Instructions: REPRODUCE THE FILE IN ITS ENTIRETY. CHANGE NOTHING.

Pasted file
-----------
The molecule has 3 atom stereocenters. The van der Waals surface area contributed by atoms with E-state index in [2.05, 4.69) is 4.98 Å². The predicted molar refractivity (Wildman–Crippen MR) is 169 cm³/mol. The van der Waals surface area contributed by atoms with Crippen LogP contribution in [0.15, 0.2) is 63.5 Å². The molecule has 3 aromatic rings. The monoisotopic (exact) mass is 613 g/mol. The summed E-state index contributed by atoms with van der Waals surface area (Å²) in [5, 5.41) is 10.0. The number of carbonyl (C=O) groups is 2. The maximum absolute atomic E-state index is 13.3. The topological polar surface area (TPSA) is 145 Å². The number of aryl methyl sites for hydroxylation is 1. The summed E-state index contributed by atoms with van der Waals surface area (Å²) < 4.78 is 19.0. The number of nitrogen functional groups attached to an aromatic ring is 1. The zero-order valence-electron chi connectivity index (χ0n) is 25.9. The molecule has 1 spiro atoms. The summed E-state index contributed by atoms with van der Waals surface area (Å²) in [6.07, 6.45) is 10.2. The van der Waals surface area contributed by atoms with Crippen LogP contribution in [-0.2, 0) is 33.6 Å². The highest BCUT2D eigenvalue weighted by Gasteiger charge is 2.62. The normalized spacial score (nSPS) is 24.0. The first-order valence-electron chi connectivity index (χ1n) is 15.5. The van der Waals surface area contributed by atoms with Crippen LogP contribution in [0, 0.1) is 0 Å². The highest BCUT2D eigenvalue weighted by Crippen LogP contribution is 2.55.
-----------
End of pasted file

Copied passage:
The molecule has 3 atom stereocenters. The van der Waals surface area contributed by atoms with E-state index in [2.05, 4.69) is 4.98 Å². The predicted molar refractivity (Wildman–Crippen MR) is 169 cm³/mol. The van der Waals surface area contributed by atoms with Crippen LogP contribution in [0.15, 0.2) is 63.5 Å². The molecule has 3 aromatic rings. The monoisotopic (exact) mass is 613 g/mol. The summed E-state index contributed by atoms with van der Waals surface area (Å²) in [5, 5.41) is 10.0. The number of carbonyl (C=O) groups is 2. The maximum absolute atomic E-state index is 13.3. The topological polar surface area (TPSA) is 145 Å². The number of aryl methyl sites for hydroxylation is 1. The summed E-state index contributed by atoms with van der Waals surface area (Å²) < 4.78 is 19.0. The number of nitrogen functional groups attached to an aromatic ring is 1. The zero-order valence-electron chi connectivity index (χ0n) is 25.9. The molecule has 1 spiro atoms. The summed E-state index contributed by atoms with van der Waals surface area (Å²) in [6.07, 6.45) is 10.2. The van der Waals surface area contributed by atoms with Crippen LogP contribution in [-0.2, 0) is 33.6 Å². The highest BCUT2D eigenvalue weighted by Gasteiger charge is 2.62. The normalized spacial score (nSPS) is 24.0. The first-order valence-electron chi connectivity index (χ1n) is 15.5. The van der Waals surface area contributed by atoms with Crippen LogP contribution in [0, 0.1) is 0 Å². The highest BCUT2D eigenvalue weighted by Crippen LogP contribution is 2.55.